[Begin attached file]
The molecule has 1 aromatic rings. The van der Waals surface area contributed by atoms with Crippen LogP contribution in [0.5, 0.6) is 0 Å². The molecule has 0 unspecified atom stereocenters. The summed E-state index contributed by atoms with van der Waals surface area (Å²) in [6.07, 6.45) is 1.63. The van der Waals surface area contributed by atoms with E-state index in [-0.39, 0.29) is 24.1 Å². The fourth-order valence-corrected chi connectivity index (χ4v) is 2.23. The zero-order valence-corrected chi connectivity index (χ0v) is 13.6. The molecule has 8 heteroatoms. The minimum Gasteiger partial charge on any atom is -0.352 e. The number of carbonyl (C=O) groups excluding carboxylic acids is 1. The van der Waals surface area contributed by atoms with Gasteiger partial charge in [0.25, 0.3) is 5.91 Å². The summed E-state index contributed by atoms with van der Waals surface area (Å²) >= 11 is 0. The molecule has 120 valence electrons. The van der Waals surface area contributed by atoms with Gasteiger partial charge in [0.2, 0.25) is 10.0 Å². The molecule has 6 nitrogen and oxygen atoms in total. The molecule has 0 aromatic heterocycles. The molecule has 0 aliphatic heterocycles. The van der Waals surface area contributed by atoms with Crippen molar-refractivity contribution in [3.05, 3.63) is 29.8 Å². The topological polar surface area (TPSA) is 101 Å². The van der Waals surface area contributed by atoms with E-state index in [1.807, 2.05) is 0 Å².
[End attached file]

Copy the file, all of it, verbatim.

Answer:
The molecule has 1 aromatic rings. The van der Waals surface area contributed by atoms with Crippen LogP contribution in [0.5, 0.6) is 0 Å². The molecule has 0 unspecified atom stereocenters. The summed E-state index contributed by atoms with van der Waals surface area (Å²) in [6.07, 6.45) is 1.63. The van der Waals surface area contributed by atoms with E-state index in [-0.39, 0.29) is 24.1 Å². The fourth-order valence-corrected chi connectivity index (χ4v) is 2.23. The zero-order valence-corrected chi connectivity index (χ0v) is 13.6. The molecule has 8 heteroatoms. The minimum Gasteiger partial charge on any atom is -0.352 e. The number of carbonyl (C=O) groups excluding carboxylic acids is 1. The van der Waals surface area contributed by atoms with Gasteiger partial charge in [0.25, 0.3) is 5.91 Å². The summed E-state index contributed by atoms with van der Waals surface area (Å²) >= 11 is 0. The molecule has 120 valence electrons. The van der Waals surface area contributed by atoms with Gasteiger partial charge in [0.2, 0.25) is 10.0 Å². The molecule has 6 nitrogen and oxygen atoms in total. The molecule has 0 aromatic heterocycles. The molecule has 0 aliphatic heterocycles. The van der Waals surface area contributed by atoms with Crippen molar-refractivity contribution in [3.05, 3.63) is 29.8 Å². The topological polar surface area (TPSA) is 101 Å². The van der Waals surface area contributed by atoms with E-state index in [1.807, 2.05) is 0 Å².